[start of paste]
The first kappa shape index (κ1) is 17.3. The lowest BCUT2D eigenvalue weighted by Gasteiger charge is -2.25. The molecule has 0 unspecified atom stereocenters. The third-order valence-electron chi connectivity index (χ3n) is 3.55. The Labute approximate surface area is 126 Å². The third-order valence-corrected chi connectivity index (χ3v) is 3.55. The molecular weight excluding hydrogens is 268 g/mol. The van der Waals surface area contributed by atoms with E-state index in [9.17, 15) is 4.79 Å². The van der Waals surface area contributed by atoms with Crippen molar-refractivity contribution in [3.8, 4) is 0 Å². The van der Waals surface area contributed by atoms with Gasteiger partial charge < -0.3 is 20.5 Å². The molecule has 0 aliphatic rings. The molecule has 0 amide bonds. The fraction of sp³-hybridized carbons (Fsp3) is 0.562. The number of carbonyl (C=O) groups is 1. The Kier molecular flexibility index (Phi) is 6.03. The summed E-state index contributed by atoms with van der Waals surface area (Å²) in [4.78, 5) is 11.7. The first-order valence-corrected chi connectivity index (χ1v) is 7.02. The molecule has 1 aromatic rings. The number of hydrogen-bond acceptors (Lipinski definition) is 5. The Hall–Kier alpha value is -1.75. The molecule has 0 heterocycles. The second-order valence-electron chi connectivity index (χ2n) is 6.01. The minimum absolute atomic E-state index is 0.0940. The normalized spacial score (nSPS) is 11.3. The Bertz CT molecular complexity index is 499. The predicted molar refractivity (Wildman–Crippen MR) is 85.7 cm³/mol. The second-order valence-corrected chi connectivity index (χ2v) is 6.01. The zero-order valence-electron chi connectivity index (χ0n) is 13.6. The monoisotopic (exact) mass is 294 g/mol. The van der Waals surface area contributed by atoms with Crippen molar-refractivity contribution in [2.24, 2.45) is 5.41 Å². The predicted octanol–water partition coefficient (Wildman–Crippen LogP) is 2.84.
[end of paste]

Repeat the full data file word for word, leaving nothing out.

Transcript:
The first kappa shape index (κ1) is 17.3. The lowest BCUT2D eigenvalue weighted by Gasteiger charge is -2.25. The molecule has 0 unspecified atom stereocenters. The third-order valence-electron chi connectivity index (χ3n) is 3.55. The Labute approximate surface area is 126 Å². The third-order valence-corrected chi connectivity index (χ3v) is 3.55. The molecular weight excluding hydrogens is 268 g/mol. The van der Waals surface area contributed by atoms with E-state index in [9.17, 15) is 4.79 Å². The van der Waals surface area contributed by atoms with Crippen molar-refractivity contribution in [3.8, 4) is 0 Å². The van der Waals surface area contributed by atoms with Gasteiger partial charge < -0.3 is 20.5 Å². The molecule has 0 aliphatic rings. The molecule has 0 amide bonds. The fraction of sp³-hybridized carbons (Fsp3) is 0.562. The number of carbonyl (C=O) groups is 1. The Kier molecular flexibility index (Phi) is 6.03. The summed E-state index contributed by atoms with van der Waals surface area (Å²) in [4.78, 5) is 11.7. The first-order valence-corrected chi connectivity index (χ1v) is 7.02. The molecule has 1 aromatic rings. The number of hydrogen-bond acceptors (Lipinski definition) is 5. The Hall–Kier alpha value is -1.75. The molecule has 0 heterocycles. The second-order valence-electron chi connectivity index (χ2n) is 6.01. The minimum absolute atomic E-state index is 0.0940. The normalized spacial score (nSPS) is 11.3. The Bertz CT molecular complexity index is 499. The predicted molar refractivity (Wildman–Crippen MR) is 85.7 cm³/mol. The second-order valence-corrected chi connectivity index (χ2v) is 6.01. The zero-order valence-electron chi connectivity index (χ0n) is 13.6. The monoisotopic (exact) mass is 294 g/mol. The van der Waals surface area contributed by atoms with Crippen molar-refractivity contribution in [2.24, 2.45) is 5.41 Å². The predicted octanol–water partition coefficient (Wildman–Crippen LogP) is 2.84.